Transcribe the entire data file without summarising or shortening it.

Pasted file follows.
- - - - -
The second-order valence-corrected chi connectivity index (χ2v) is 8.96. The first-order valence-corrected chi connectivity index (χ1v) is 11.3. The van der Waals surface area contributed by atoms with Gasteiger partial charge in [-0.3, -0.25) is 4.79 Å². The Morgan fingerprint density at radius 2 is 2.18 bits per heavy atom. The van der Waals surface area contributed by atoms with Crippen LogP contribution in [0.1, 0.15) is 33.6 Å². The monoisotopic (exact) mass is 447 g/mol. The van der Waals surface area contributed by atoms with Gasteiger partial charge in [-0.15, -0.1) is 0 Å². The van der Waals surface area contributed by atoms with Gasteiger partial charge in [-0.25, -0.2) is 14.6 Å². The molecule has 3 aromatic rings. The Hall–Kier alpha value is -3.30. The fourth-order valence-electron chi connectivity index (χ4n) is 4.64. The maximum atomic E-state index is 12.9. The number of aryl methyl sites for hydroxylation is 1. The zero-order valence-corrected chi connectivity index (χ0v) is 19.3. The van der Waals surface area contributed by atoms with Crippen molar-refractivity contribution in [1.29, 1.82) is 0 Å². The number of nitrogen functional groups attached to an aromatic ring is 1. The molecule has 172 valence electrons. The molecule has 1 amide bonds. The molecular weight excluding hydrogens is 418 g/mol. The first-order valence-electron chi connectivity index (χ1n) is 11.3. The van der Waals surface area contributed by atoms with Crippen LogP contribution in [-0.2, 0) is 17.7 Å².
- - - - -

The second-order valence-corrected chi connectivity index (χ2v) is 8.96. The first-order valence-corrected chi connectivity index (χ1v) is 11.3. The van der Waals surface area contributed by atoms with Gasteiger partial charge in [-0.3, -0.25) is 4.79 Å². The Morgan fingerprint density at radius 2 is 2.18 bits per heavy atom. The van der Waals surface area contributed by atoms with Crippen LogP contribution in [0.1, 0.15) is 33.6 Å². The monoisotopic (exact) mass is 447 g/mol. The van der Waals surface area contributed by atoms with Gasteiger partial charge in [-0.15, -0.1) is 0 Å². The van der Waals surface area contributed by atoms with Gasteiger partial charge in [-0.25, -0.2) is 14.6 Å². The molecule has 3 aromatic rings. The Hall–Kier alpha value is -3.30. The fourth-order valence-electron chi connectivity index (χ4n) is 4.64. The maximum atomic E-state index is 12.9. The number of aryl methyl sites for hydroxylation is 1. The zero-order valence-corrected chi connectivity index (χ0v) is 19.3. The van der Waals surface area contributed by atoms with Crippen molar-refractivity contribution in [1.29, 1.82) is 0 Å². The number of nitrogen functional groups attached to an aromatic ring is 1. The molecule has 172 valence electrons. The molecule has 1 amide bonds. The molecular weight excluding hydrogens is 418 g/mol. The first-order valence-electron chi connectivity index (χ1n) is 11.3. The van der Waals surface area contributed by atoms with Crippen LogP contribution in [-0.2, 0) is 17.7 Å².